Covers of “The Blank Slate” and “The Sublime Object of Ideology” (amazon.com)

“The Sublime Object of Ideology”-Slavoj Žižek
“The Blank Slate: The Modern Denial of Human Nature”-
Steven Pinker

Going further with the ideas of myths and ideology (which are fundamental and exclusive to human society), here are two tougher books. In his seminal work, Žižek takes ideas from Hegel, Marx and Freud and analyzes ideology and human agency in the postmodern world. The book is not a light read — its’s more work than entertainment — but Žižek makes it easier by using references to popular culture such as Kafka or Hitchcock. Going through it is rewarding though, as you will have many “Aha!” moments while reading it.

Here comes another Steven Pinker book, “The Blank Slate”. Since Pinker is also a professor of psychology like Peterson, it’s bound that they would touch on similar subjects. In this book, Pinker analyzes three dogmas of human nature: the Blank Slate, the Noble Savage and the Ghost in the Machine. To put it more simply: is it nature or nurture, are we the product of our genes or our upbringing? Spoiler: the new consensus is that it’s both. It’s an impressive book that is based both in science and common sense.

Covers of “At the Existentialist Cafe” and “The Second Sex” (source: amazon.com)

“The Second Sex”-Simone de Beauvoir
“At The Existentialist Café”-
Sarah Bakewell

“One is not born, but rather becomes, a woman.” — Simone de Beauvoir

Since Jordan Peterson often declared that his book and his courses are mostly aimed at men, I thought I should include a book in this list that would balance the scales a bit, so not to leave out the second sex. Simone de Beauvoir was a French existentialist philosopher and one of the first second-wave feminists. What better book than “The Second Sex”? Considered to be one of the major works of feminist literature, it examines in great detail the notion of “woman” in western society. De Beauvoir’s main thesis is that the oppression of women came from their characterization as the Other, as being opposed to man, which can be a dehumanization. The woman is thus incomplete and subject to the will of the man. While this is a normal process when defining the human in opposition to others, it is flawed when applied to genders. Some have claimed there is a similar subtext in Peterson’s works — and internet misogynists’ comments support that claim, but it’s best to read these books by yourself and make up your own mind about that.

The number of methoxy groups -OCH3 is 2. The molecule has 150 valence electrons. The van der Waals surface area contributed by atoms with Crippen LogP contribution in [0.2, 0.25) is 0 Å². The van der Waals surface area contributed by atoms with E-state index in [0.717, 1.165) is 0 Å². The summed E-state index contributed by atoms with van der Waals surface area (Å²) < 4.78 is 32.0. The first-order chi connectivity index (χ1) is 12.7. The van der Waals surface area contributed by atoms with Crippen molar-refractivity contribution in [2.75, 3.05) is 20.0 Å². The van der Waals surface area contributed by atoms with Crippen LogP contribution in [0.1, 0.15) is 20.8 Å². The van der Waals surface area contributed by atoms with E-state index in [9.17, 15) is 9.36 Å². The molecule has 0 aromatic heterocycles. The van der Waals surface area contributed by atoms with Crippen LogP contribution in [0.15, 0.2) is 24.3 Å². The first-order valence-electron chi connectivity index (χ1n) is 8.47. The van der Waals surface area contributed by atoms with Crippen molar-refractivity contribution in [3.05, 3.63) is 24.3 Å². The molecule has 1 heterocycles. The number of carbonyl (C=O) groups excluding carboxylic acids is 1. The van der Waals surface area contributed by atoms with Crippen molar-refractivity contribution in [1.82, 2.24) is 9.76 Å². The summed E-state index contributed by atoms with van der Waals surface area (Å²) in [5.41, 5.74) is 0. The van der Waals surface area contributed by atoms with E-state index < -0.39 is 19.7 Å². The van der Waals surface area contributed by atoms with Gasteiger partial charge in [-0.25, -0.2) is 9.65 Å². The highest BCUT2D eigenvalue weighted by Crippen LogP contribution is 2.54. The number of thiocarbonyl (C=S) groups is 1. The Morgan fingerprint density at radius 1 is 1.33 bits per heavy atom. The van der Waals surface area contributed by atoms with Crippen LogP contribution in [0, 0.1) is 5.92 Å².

“You should make your choices as though you were choosing on behalf of the whole of humanity.” (Quote from “At the Existentialist Cafe”)

If anyone is looking for “rules for life”, then they are in good company, for the existentialists appeared in quite a tumultuous period in history and were looking for exactly that. “At the Existentialist Cafe” goes through the life and philosophy of several major existential philosophers (Kierkegaard, Heidegger, Camus, Sartre, Simone de Beauvoir and so on), as well as the historical context in which each lived. It’s a fascinating and entertaining book that will capture the essential aspects of the existentialist philosophy. Sartre, for example, believed that freedom was the basis of all human experience and what separated humans from all other objects. Even animals will still fall back to their own species’ instincts and behaviors. But humans can create their own nature, in spite of their biology or culture; they can make themselves up as they go along.

“From now on, he wrote, we must always take into account our knowledge that we can destroy ourselves at will, with all our history and perhaps life on earth itself. Nothing stops us but our own free choosing. If we want to survive, we have to decide to live. Thus, he offered a philosophy designed for a species that had just scared the hell out of itself, but that finally felt ready to grow up and take responsibility.” (Quote from “At the Existentialist Cafe”)

The fragmentation in modern lives, Simone De Beauvoir believed, was the reason why people were vulnerable to being swept away by demagogues and why totalitarian movements thrived. Peterson is not far from this view, believing that unstructured lives can lead to chaos — be it personal, social, ontological or political.

Covers of “Manufacturing Consent” and “Letters to a Young Contrarian” (source:amazon.com)

“Manufacturing Consent”-Noam Chomsky and Edward Herman